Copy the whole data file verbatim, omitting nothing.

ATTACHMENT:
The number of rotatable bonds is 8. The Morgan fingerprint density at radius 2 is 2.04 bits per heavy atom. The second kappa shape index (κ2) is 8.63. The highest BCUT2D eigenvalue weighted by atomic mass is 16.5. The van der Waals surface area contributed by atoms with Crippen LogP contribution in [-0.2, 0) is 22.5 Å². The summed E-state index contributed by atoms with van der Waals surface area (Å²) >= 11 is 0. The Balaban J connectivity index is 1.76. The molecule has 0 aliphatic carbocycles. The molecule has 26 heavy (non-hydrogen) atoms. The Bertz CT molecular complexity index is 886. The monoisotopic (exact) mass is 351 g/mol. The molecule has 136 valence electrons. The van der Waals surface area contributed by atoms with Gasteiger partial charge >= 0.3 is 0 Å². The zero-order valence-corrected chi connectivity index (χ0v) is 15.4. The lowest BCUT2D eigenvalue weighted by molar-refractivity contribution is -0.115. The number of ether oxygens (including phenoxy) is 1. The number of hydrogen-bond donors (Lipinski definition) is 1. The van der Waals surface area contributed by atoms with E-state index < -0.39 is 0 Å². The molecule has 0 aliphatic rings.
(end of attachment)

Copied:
The number of rotatable bonds is 8. The Morgan fingerprint density at radius 2 is 2.04 bits per heavy atom. The second kappa shape index (κ2) is 8.63. The highest BCUT2D eigenvalue weighted by atomic mass is 16.5. The van der Waals surface area contributed by atoms with Crippen LogP contribution in [-0.2, 0) is 22.5 Å². The summed E-state index contributed by atoms with van der Waals surface area (Å²) >= 11 is 0. The Balaban J connectivity index is 1.76. The molecule has 0 aliphatic carbocycles. The molecule has 26 heavy (non-hydrogen) atoms. The Bertz CT molecular complexity index is 886. The monoisotopic (exact) mass is 351 g/mol. The molecule has 136 valence electrons. The van der Waals surface area contributed by atoms with Gasteiger partial charge >= 0.3 is 0 Å². The zero-order valence-corrected chi connectivity index (χ0v) is 15.4. The lowest BCUT2D eigenvalue weighted by molar-refractivity contribution is -0.115. The number of ether oxygens (including phenoxy) is 1. The number of hydrogen-bond donors (Lipinski definition) is 1. The van der Waals surface area contributed by atoms with E-state index < -0.39 is 0 Å². The molecule has 0 aliphatic rings.